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Patrick McKeough is one of Canada’s top safe-money advisors. The Wall Street Journal, Forbes and The Hulbert Financial Digest have all recognized his ability to find stocks with hidden value. He is editor and publisher of The Successful Investor, Stock Pickers Digest, Wall Street Stock Forecaster and Canadian Wealth Advisor; inventor of the Quick Profit/Value System and the ValuVesting System™. A best-selling Canadian author, he wrote Riding the Bull, the book that predicted the 1990s stock-market boom.

Updating Celtic Minerals, Nissan Motor, Domino’s Pizza and Stantec Inc

March 2, 2007 -  Be the first to comment
Posted by: Pat McKeough Filed in: Aggressive Investing, Growth Stocks
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CELTIC MINERALS $0.35 (Toronto symbol CME; SI Rating: Start-up) (403-261-2890; www.celticminerals.com; Shares outstanding: 60.0 million; Market cap: $20.7 million) has agreed to acquire a 75% interest in the Colliers River copper project, near Conception Bay, Newfoundland. A diamond drill has been mobilized on the property and drilling is underway. Celtic has the right to earn a 75% interest over three years by incurring expenditures of $300,000 on the property, and by making payments to its partner totaling $125,000, plus a payment of 175,000 Celtic shares.

Strong mineral showings were first discovered at Colliers River in 1858 in surface samples, at which time a small shaft was sunk. No work has been completed since then. Celtic Mineral’s main prospect is still its West Voisey’s Bay property, 12 kilometers southwest of Inco’s Voisey’s Bay nickel-copper-cobalt mine in Labrador.

It’s a long way between the initial drilling phase Celtic is now at on both properties, and the commercial production phase when it begins making money. Still, the stock has speculative appeal for its landholdings in regions with proven potential.

Celtic is still a buy, but for highly aggressive investors only.

NISSAN MOTOR CO. $23.39 (Nasdaq symbol NSANY; SI Rating: Above-average) (310-771-3111; www.nissanmotors.com; Shares outstanding: 2.3 billion; Market cap: $52.9 billion) has dropped several dollars since the start of February, on news that its earnings fell 22.6% in the latest quarter, to 104.5 billion yen from 135 billion yen a year earlier. Nissan’s unit-volume vehicle sales fell 3% to 795,000 cars and trucks, but its revenues rose 1.8% to 2.34 trillion yen.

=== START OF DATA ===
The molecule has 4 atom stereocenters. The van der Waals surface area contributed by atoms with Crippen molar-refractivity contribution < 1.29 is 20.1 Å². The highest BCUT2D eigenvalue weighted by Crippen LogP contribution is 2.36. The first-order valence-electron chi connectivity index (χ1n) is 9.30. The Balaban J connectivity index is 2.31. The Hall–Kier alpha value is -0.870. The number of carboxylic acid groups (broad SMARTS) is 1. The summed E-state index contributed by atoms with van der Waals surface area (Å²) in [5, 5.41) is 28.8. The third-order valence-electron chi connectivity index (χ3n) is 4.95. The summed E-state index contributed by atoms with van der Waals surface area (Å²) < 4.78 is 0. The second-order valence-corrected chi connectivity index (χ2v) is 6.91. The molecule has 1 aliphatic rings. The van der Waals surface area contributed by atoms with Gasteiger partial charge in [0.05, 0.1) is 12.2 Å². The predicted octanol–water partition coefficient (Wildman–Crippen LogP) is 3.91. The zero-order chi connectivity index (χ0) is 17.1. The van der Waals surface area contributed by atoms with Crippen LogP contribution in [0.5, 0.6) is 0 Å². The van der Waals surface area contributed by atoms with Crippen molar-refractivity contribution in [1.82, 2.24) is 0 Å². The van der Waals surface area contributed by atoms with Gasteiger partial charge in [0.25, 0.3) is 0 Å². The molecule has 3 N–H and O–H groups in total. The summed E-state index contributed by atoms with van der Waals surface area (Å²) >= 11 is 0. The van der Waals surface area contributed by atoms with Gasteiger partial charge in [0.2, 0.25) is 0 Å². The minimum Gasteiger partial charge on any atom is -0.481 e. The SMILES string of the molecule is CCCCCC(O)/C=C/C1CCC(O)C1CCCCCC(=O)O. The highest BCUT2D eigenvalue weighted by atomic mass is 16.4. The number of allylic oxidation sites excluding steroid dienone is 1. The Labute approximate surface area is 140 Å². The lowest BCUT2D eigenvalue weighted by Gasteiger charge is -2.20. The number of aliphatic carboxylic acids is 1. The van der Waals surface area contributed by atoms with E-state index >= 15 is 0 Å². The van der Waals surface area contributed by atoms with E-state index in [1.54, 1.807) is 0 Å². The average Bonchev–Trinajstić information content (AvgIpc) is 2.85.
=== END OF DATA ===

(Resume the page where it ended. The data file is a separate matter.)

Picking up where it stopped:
Sales fell in Japan and Europe, and rose only 0.9% in North America, mainly due to competition from cars with better gas mileage, and weak sales of new Nissan models. Earnings also suffered from rising costs for steel and other raw materials.

We still like Nissan’s long-term outlook. The stock is a buy.

DOMINO’S PIZZA $31.76 (New York symbol DPZ; SI Rating: Average)(734-930-3030; www.dominos.com; Shares outstanding: 62.3 million; Market cap: $2.0 billion) shot up recently after it announced a recapitalization plan. This includes buying back 13.9 million shares of its common stock, or around 22% of the shares outstanding. The company may also pay a special dividend.

Domino’s will also buy back or pay down its outstanding debt. It will then negotiate an asset-backed borrowing arrangement of up to $1.85 billion. This will cut its interest costs and carry fewer restrictive rules than traditional bank or bond financing.

Domino’s is still a buy.

STANTEC INC. $27.50 (Toronto symbol STN; SI Rating: Extra Risk) (780-917-7288; www.stantec.com; Shares outstanding: 45.3 million; Market cap: $1.2 billion) is now trading near all-time highs. The company offers a broad range of consulting, project delivery, design/build and technology services to clients in market segments that include urban land, industrial, environment, transportation and buildings.

Stantec has just agreed to acquire New York-based Vollmer Associates, an engineering, architecture, planning, landscape architecture, and survey services firm focused on the transportation sector. Vollmer has 650 employees and offices throughout the northeast United States. Vollmer’s major New York projects have included the Columbus Circle reconstruction, the Hearst office tower and the Times Square Station rehabilitation.

The professional consulting services industry in which Stantec competes is highly fragmented. Stantec acquires companies with a top reputation in their areas of expertise and geographic location. Stantec generates further internal growth by selling its other services to existing clients. It cuts costs through the sharing of administrative overhead, the sharing of office facilities, centralized financing at lower rates, and pooled employee benefits. However, continually integrating acquisitions adds risk.

Stantec is still a hold.

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